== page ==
Oh man, it’s already worth making baked pears just because of how great the kitchen smells when you shove them in the oven. They’re so easily prepared too: Slice a pear in half, scoop out the pit with a spoon. Now add a couple of walnuts, sprinkle cinnamon over them and drizzle maple syrup or honey (for non-vegans) on top. Off they go in the oven for about 25 minutes on 380°F/180°C.
For this saucy Korean-style cauliflower snack, you can toss the golden-brown nuggets in either a sweet soy-garlic sauce or a sweet-and-spicy chili sauce, depending on your taste. The cauliflower florets' thin, shatteringly crisp crust is thanks to the same cornstarch, flour, and vodka batter we use for our Korean fried chicken—it's perfect for soaking up either sauce. We add sesame seeds and coconut flakes to the batter to give it a nice nuttiness and extra crunch. Leave out those ingredients, and your fried cauliflower is great for serving Buffalo-style.
Going vegan doesn't mean you don't get to eat snacks. You may be wondering what you can snack on in between meals, late at night, or just when you're out and about and on the go. There's plenty to choose from. You don't have to just eat carrot sticks, although, with a bit of hummus or some vegan ranch dressing, veggies are fantastic healthy vegan snacks.
Every diet begins with watching what you eat. Counting calories is key whether you're maintaining a healthy weight or working to shed a few pounds. Fortunately, there's an easier way to go about the math than tracking down nutritional info and logging every bite: build a strong portfolio of delicious low-calorie meals and let it do the work for you. We'll get you started with this collection of vegan recipes that are short on calories but big on flavor. The only arithmetic you'll be responsible for is subtracting pounds.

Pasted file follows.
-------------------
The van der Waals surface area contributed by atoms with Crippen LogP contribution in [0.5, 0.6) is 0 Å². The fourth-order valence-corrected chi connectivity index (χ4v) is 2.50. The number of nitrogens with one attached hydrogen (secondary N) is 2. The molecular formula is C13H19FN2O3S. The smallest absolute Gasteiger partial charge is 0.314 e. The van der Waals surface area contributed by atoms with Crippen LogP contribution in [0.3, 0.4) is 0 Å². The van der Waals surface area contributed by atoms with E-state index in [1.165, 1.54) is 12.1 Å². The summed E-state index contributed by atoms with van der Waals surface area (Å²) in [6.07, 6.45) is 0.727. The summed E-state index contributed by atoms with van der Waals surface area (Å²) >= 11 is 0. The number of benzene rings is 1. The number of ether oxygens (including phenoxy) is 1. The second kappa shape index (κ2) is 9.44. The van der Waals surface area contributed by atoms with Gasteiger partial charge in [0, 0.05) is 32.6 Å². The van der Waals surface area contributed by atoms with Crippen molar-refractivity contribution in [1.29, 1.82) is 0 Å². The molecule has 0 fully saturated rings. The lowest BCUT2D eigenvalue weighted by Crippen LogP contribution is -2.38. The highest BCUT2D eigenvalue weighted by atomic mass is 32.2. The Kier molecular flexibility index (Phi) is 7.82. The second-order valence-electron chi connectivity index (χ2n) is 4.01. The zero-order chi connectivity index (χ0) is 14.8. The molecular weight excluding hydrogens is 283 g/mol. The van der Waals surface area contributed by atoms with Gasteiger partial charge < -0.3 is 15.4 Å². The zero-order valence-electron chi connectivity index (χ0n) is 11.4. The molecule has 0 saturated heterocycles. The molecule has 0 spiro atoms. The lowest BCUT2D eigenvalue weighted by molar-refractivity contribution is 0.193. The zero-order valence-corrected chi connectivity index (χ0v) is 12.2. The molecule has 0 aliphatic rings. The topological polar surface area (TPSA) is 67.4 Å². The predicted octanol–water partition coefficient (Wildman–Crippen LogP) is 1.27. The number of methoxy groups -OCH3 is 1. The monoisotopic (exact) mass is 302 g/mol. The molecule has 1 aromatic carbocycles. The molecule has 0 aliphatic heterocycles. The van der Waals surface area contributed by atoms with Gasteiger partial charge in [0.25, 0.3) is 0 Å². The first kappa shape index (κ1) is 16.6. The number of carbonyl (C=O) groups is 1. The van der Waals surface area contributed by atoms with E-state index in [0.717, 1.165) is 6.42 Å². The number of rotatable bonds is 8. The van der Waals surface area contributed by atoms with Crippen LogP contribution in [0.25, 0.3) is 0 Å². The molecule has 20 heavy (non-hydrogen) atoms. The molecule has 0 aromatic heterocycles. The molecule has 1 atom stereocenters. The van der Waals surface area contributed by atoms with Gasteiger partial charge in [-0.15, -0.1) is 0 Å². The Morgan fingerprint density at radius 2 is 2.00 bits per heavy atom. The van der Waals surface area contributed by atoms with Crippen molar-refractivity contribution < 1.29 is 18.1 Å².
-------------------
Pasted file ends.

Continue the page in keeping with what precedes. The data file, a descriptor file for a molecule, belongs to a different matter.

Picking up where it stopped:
Want to discover some healthy vegan snacks under 100 calories? You have reached your destination! There are so many reasons to go vegan, either part time or full time. It’s ethical, healthy, sustainable and awesome! In fact, a vegan diet may help you to feel more healthy and vibrant! Here are 21 vegan snacks under 100 calories that will get you through to that next meal! Don’t overeat, just pick one of these vegan snacks under 100 calories and cut your cravings!
But it’s far from slim pickings when it comes to vegan snacks that are meat-, dairy-, and egg-free. We’re here to dig you out of your hummus-and-carrots rut with 19 sweet and savory vegan recipes that take less than 10 minutes to put together—because really, when that mid-morning crash, afternoon slump, or post-dinner pang hits, who wants to wait longer than that?
Quesadillas without cheese may seem like a contradiction in terms, but they are indeed a thing in Mexico—and, more to the point, they can be delicious. Here, we mix mashed leftover sweet potato with cilantro, scallions, and pickled jalapeños (though you can sub whatever other quesadilla fillings strike your fancy); spread it over half of a flour tortilla; fold it; and cook it in plenty of oil, just as we recommend in our basic quesadilla guide.
Volumetrics is an eating plan championed by Barbara Rolls of Penn State University, and it's based on getting more mileage out of low-density foods. For example, a huge salad—or in this case, nearly 4 cups of popcorn—will leave you more satisfied than a square of chocolate, and for far fewer calories. If you're someone who gets depressed by measly portions, reach for healthy snacks that have a high water content like fruits, veggies—or our favorite crunchy munchie: popcorn. For a pre-popped variety, we love SkinnyPop because it's free of additives and tasty without being too salty.
I want to make fermented cheeses though and will be experimenting a lot. I did recently use sunflower seeds in a recipe for cashew cheese (who can afford cashews these days!) and it turned out amazingly cheezy. I was making a quiche but the texture of the quiche was off (I only had extra firm tofu) and although it was really tasty, it wasn’t a huge success. I didn’t want to waste it so I boshed the quiche (I made it crustless) into a large batch of bechamel sauce that I was making for a vegan lasagna and it made the sauce AMAZING. Here’s the sunflower seed recipe if you want. I do have a vitamix blender (prehistoric from WAY back last century when we worked) but I am quite sure as the sunflower seeds are soaked, that you could get away with a cheaper blender or food processor, just let it run for a bit. Hope you like it. It tastes really cheesy.
Can snacking be a part of a healthy diet? Of course! When you choose a snack, choose one with protein, fat and/or fiber. All of these nutrients take longer to digest, so they fill you up. Snacks are also a great way to add extra nutrition to your day. Think of snacks like carrots and hummus, an apple with almond butter or whole-grain crackers with cheese.